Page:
roles [ user ]...
The command roles prints on standard output the roles that you or the optionally-specified user have been granted. Roles are special accounts that correspond to a functional responsibility rather than to an actual person (referred to as a normal user).
Each user may have zero or more roles. Roles have most of the attributes of normal users and are identified like normal users in passwd(4) and shadow(4). Each role must have an entry in the user_attr(4) file that identifies it as a role. Roles can have their own authorizations and profiles. See auths(1) and profiles(1).
Roles are not allowed to log into a system as a primary user. Instead, a user must log in as him— or herself and assume the role. The actions of a role are attributable to the normal user. When auditing is enabled, the audited events of the role contain the audit ID of the original user who assumed the role.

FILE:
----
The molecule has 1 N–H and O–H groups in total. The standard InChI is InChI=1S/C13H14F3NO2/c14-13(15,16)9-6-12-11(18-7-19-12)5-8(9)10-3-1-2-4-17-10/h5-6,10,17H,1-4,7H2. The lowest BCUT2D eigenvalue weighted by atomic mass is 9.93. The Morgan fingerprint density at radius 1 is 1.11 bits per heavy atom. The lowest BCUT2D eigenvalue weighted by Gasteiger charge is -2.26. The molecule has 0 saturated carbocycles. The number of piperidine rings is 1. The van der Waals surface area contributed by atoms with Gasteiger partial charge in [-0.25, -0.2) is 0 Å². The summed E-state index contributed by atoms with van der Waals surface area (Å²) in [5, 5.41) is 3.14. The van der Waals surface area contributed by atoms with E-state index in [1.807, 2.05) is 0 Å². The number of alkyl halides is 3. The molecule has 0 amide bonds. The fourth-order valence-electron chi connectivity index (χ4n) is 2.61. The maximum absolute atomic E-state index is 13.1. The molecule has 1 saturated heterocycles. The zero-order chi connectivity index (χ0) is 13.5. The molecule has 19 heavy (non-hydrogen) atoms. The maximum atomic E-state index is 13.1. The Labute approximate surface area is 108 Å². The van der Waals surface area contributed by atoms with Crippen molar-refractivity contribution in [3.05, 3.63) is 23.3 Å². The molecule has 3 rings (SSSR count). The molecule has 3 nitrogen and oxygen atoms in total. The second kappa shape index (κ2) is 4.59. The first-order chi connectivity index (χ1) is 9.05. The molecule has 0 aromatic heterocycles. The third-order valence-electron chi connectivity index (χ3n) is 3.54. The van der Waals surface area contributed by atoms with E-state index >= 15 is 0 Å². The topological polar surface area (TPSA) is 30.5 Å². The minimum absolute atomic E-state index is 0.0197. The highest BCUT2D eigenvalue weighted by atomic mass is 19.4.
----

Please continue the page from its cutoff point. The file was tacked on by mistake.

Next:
A role may not assume itself or any other role. Roles are not hierarchical. However, rights profiles (see prof_attr(4)) are hierarchical and can be used to achieve the same effect as hierarchical roles.
Role assumption can be performed using su(1M), ssh(1), or some other service that supports the PAM_AUSER variable. Successful assumption requires both role authentication and membership. Role authentication can require either the user's password or the role's password, depending on the setting of the roleauth property in the role's user_attr(4)entry. By default, the role's password is required. Roles are typically assigned a profile shell. By convention, a profile shell is specified by preceding the standard shell's name with pf, for example, pfbash. Role assignments are specified in user_attr(4).
The output of the roles command has the following form:
example% roles tester01 tester02 tester01 : admin tester02 : secadmin, root example%
The following exit values are returned:
An error occurred.
See attributes(5) for descriptions of the following attributes: